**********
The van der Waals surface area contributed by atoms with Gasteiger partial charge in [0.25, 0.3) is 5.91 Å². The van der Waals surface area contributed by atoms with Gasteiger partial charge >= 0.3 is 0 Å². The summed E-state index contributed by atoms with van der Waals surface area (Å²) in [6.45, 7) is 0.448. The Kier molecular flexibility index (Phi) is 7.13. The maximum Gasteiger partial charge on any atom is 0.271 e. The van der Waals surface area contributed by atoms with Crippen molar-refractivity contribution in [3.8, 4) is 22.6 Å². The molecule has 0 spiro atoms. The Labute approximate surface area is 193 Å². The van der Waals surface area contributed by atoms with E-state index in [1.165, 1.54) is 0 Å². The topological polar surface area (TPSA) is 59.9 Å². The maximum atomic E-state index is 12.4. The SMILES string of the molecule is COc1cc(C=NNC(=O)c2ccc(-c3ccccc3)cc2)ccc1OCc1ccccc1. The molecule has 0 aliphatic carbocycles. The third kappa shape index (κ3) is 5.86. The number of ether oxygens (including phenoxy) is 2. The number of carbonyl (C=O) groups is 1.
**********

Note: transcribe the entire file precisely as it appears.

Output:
The van der Waals surface area contributed by atoms with Gasteiger partial charge in [0.25, 0.3) is 5.91 Å². The van der Waals surface area contributed by atoms with Gasteiger partial charge >= 0.3 is 0 Å². The summed E-state index contributed by atoms with van der Waals surface area (Å²) in [6.45, 7) is 0.448. The Kier molecular flexibility index (Phi) is 7.13. The maximum Gasteiger partial charge on any atom is 0.271 e. The van der Waals surface area contributed by atoms with Crippen molar-refractivity contribution in [3.8, 4) is 22.6 Å². The molecule has 0 spiro atoms. The Labute approximate surface area is 193 Å². The van der Waals surface area contributed by atoms with E-state index in [1.165, 1.54) is 0 Å². The topological polar surface area (TPSA) is 59.9 Å². The maximum atomic E-state index is 12.4. The SMILES string of the molecule is COc1cc(C=NNC(=O)c2ccc(-c3ccccc3)cc2)ccc1OCc1ccccc1. The molecule has 0 aliphatic carbocycles. The third kappa shape index (κ3) is 5.86. The number of ether oxygens (including phenoxy) is 2. The number of carbonyl (C=O) groups is 1.